Recent News

Featured Habitat Volunteer for May: Liam Cunningham

liam cunninghamManatee Habitat’s Volunteer Spotlight for the month of May is Liam Cunningham. Liam is an 18-year-old young man who took a year off after high school graduation to save some money and as he explains, “get a feel for the world and what I want to do in life.”

Liam’s parents require that all their children spend one year giving back to the community by performing some type of volunteer service. His parents have instilled in their children the value of developing life experience and the philosophy that “money isn’t everything.” Liam believes that there is honor and reward in giving to others and expects nothing in return. He has had the opportunity to see the lives of those he touched and to appreciate the value of a warm smile and a sincere thank you. Liam states that this fulfillment at the end of the day is more valuable than worldly success.

While Manatee Habitat congratulates Liam on his acceptance to Christendom College in Virginia, we will sorely miss his dedicated work ethic, cheerful demeanor, and engaging personality.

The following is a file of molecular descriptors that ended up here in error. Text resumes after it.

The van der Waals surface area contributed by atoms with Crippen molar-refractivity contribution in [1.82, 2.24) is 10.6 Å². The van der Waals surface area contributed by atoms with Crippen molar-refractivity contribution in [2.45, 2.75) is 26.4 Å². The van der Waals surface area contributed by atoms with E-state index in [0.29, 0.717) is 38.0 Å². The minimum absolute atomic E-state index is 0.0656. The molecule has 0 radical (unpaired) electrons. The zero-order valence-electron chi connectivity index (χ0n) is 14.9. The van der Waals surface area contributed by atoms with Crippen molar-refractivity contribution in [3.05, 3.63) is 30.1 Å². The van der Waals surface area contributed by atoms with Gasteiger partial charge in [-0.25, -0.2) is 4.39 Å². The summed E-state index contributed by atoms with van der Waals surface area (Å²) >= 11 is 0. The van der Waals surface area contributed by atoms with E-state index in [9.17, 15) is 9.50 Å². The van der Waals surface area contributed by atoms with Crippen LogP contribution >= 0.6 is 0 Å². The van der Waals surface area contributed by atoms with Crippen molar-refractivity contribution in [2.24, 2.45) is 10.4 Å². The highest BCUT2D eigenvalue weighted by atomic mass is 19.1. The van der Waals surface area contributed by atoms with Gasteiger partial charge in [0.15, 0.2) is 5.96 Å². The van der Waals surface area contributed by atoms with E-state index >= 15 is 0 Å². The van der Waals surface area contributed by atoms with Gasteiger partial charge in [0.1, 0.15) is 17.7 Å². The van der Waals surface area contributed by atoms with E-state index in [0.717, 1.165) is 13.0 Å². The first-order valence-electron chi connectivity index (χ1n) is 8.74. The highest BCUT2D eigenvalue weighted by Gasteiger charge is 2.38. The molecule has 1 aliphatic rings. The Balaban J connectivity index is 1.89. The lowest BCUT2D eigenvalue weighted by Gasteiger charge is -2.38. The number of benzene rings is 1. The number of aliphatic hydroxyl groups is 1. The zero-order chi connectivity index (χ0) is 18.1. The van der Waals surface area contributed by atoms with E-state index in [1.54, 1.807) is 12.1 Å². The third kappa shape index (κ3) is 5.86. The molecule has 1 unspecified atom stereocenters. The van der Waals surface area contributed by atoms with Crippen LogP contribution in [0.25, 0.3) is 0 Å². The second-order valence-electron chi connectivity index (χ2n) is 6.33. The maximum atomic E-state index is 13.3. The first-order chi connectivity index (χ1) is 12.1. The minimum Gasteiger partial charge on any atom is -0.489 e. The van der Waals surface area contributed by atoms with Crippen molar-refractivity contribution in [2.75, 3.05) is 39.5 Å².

Volunteer of the Month: March 2016

joyce kouba volunteer of the monthManatee Habitat would not be able to accomplish our vision and mission without the assistance of our most precious asset-our volunteers.

Our Volunteer of the Month is Joyce Kouba.  Joyce and her husband began volunteering with Habitat for Humanity in 2000. Joyce realized the value of the Habitat ReStores and was instrumental in opening the ReStore on Hardin. ReStores are home improvement stores and donation centers that sell new and gently used furniture, appliances, home accessories, building materials and more to the public. If you visit the ReStore on Hardin, Joyce can be found three days per week measuring draperies and other linens, painstakingly preparing them for resale. Proceeds from the Habitat Restores help cover administrative expenses so that all donor dollars can go to building Habitat homes.